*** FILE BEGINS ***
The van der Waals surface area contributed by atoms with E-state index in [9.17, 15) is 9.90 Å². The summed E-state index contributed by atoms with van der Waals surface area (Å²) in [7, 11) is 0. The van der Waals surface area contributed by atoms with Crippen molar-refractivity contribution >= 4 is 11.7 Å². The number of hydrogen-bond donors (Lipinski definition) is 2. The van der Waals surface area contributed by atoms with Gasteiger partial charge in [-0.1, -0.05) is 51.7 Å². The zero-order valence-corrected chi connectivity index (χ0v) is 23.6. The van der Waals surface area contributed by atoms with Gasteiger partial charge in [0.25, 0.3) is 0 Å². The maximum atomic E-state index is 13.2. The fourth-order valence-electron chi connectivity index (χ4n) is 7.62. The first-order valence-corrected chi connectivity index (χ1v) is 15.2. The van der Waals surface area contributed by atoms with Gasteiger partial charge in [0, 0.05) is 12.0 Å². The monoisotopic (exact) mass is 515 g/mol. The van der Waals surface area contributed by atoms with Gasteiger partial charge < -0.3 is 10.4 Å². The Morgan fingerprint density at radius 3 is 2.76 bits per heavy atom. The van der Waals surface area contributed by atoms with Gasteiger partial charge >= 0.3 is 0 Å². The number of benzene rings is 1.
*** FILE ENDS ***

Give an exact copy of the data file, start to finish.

The van der Waals surface area contributed by atoms with E-state index in [9.17, 15) is 9.90 Å². The summed E-state index contributed by atoms with van der Waals surface area (Å²) in [7, 11) is 0. The van der Waals surface area contributed by atoms with Crippen molar-refractivity contribution >= 4 is 11.7 Å². The number of hydrogen-bond donors (Lipinski definition) is 2. The van der Waals surface area contributed by atoms with Gasteiger partial charge in [-0.1, -0.05) is 51.7 Å². The zero-order valence-corrected chi connectivity index (χ0v) is 23.6. The van der Waals surface area contributed by atoms with Gasteiger partial charge in [0.25, 0.3) is 0 Å². The maximum atomic E-state index is 13.2. The fourth-order valence-electron chi connectivity index (χ4n) is 7.62. The first-order valence-corrected chi connectivity index (χ1v) is 15.2. The van der Waals surface area contributed by atoms with Gasteiger partial charge in [0, 0.05) is 12.0 Å². The monoisotopic (exact) mass is 515 g/mol. The van der Waals surface area contributed by atoms with Gasteiger partial charge < -0.3 is 10.4 Å². The Morgan fingerprint density at radius 3 is 2.76 bits per heavy atom. The van der Waals surface area contributed by atoms with Gasteiger partial charge >= 0.3 is 0 Å². The number of benzene rings is 1.